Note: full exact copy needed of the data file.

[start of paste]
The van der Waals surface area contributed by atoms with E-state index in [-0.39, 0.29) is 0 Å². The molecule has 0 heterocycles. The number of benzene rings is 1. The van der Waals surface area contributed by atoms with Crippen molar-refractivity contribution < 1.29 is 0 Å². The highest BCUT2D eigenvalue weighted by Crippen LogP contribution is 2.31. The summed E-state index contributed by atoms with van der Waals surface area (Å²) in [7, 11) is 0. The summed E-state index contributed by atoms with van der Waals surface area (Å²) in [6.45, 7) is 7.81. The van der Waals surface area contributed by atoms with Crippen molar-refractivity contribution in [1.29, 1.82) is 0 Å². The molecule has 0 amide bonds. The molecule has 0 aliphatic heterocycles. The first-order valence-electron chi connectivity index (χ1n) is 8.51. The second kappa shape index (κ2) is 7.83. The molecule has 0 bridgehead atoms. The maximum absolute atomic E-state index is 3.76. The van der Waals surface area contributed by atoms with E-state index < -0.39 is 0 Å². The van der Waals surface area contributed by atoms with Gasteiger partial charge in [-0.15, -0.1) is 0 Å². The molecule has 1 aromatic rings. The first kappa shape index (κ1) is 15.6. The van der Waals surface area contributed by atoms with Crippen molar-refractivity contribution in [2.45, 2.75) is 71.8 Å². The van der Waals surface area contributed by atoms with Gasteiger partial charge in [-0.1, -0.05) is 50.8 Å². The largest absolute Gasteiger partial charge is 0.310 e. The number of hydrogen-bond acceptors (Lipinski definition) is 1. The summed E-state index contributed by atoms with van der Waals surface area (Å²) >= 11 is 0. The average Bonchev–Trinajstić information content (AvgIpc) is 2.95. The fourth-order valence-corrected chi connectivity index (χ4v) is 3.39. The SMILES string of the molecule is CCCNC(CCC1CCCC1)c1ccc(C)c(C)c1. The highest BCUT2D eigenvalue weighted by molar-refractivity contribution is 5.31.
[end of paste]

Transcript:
The van der Waals surface area contributed by atoms with E-state index in [-0.39, 0.29) is 0 Å². The molecule has 0 heterocycles. The number of benzene rings is 1. The van der Waals surface area contributed by atoms with Crippen molar-refractivity contribution < 1.29 is 0 Å². The highest BCUT2D eigenvalue weighted by Crippen LogP contribution is 2.31. The summed E-state index contributed by atoms with van der Waals surface area (Å²) in [7, 11) is 0. The summed E-state index contributed by atoms with van der Waals surface area (Å²) in [6.45, 7) is 7.81. The van der Waals surface area contributed by atoms with Crippen molar-refractivity contribution in [1.29, 1.82) is 0 Å². The molecule has 0 amide bonds. The molecule has 0 aliphatic heterocycles. The first-order valence-electron chi connectivity index (χ1n) is 8.51. The second kappa shape index (κ2) is 7.83. The molecule has 0 bridgehead atoms. The maximum absolute atomic E-state index is 3.76. The van der Waals surface area contributed by atoms with E-state index < -0.39 is 0 Å². The van der Waals surface area contributed by atoms with Gasteiger partial charge in [-0.15, -0.1) is 0 Å². The molecule has 1 aromatic rings. The first kappa shape index (κ1) is 15.6. The van der Waals surface area contributed by atoms with Crippen molar-refractivity contribution in [2.45, 2.75) is 71.8 Å². The van der Waals surface area contributed by atoms with Gasteiger partial charge in [-0.1, -0.05) is 50.8 Å². The largest absolute Gasteiger partial charge is 0.310 e. The number of hydrogen-bond acceptors (Lipinski definition) is 1. The summed E-state index contributed by atoms with van der Waals surface area (Å²) >= 11 is 0. The average Bonchev–Trinajstić information content (AvgIpc) is 2.95. The fourth-order valence-corrected chi connectivity index (χ4v) is 3.39. The SMILES string of the molecule is CCCNC(CCC1CCCC1)c1ccc(C)c(C)c1. The highest BCUT2D eigenvalue weighted by molar-refractivity contribution is 5.31.